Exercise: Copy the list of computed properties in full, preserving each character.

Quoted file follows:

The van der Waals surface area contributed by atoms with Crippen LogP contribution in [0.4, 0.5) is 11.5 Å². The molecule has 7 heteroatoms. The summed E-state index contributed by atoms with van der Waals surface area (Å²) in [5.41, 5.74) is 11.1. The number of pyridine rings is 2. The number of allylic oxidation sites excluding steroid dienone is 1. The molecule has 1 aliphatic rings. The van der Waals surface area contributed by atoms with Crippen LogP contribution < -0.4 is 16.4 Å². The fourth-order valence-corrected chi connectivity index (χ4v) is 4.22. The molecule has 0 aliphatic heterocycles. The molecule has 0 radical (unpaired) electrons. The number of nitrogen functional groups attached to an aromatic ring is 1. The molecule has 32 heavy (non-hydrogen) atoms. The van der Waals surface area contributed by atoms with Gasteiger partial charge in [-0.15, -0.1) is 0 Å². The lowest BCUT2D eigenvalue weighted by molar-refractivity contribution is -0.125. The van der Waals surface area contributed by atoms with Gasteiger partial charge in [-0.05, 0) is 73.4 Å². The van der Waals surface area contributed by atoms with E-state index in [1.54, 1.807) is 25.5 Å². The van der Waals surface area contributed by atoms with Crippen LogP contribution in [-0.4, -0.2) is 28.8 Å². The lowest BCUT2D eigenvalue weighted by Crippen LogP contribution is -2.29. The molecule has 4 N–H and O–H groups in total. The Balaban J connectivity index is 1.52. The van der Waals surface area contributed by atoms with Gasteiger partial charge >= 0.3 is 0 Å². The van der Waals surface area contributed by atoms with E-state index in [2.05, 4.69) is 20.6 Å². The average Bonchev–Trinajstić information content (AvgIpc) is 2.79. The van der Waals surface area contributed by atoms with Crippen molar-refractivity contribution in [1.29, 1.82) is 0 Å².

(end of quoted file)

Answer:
The van der Waals surface area contributed by atoms with Crippen LogP contribution in [0.4, 0.5) is 11.5 Å². The molecule has 7 heteroatoms. The summed E-state index contributed by atoms with van der Waals surface area (Å²) in [5.41, 5.74) is 11.1. The number of pyridine rings is 2. The number of allylic oxidation sites excluding steroid dienone is 1. The molecule has 1 aliphatic rings. The van der Waals surface area contributed by atoms with Crippen LogP contribution < -0.4 is 16.4 Å². The fourth-order valence-corrected chi connectivity index (χ4v) is 4.22. The molecule has 0 aliphatic heterocycles. The molecule has 0 radical (unpaired) electrons. The number of nitrogen functional groups attached to an aromatic ring is 1. The molecule has 32 heavy (non-hydrogen) atoms. The van der Waals surface area contributed by atoms with Gasteiger partial charge in [-0.15, -0.1) is 0 Å². The lowest BCUT2D eigenvalue weighted by molar-refractivity contribution is -0.125. The van der Waals surface area contributed by atoms with Gasteiger partial charge in [-0.05, 0) is 73.4 Å². The van der Waals surface area contributed by atoms with E-state index in [1.54, 1.807) is 25.5 Å². The van der Waals surface area contributed by atoms with Crippen LogP contribution in [-0.4, -0.2) is 28.8 Å². The lowest BCUT2D eigenvalue weighted by Crippen LogP contribution is -2.29. The molecule has 4 N–H and O–H groups in total. The Balaban J connectivity index is 1.52. The van der Waals surface area contributed by atoms with Gasteiger partial charge >= 0.3 is 0 Å². The van der Waals surface area contributed by atoms with E-state index in [2.05, 4.69) is 20.6 Å². The average Bonchev–Trinajstić information content (AvgIpc) is 2.79. The van der Waals surface area contributed by atoms with Crippen molar-refractivity contribution in [1.29, 1.82) is 0 Å².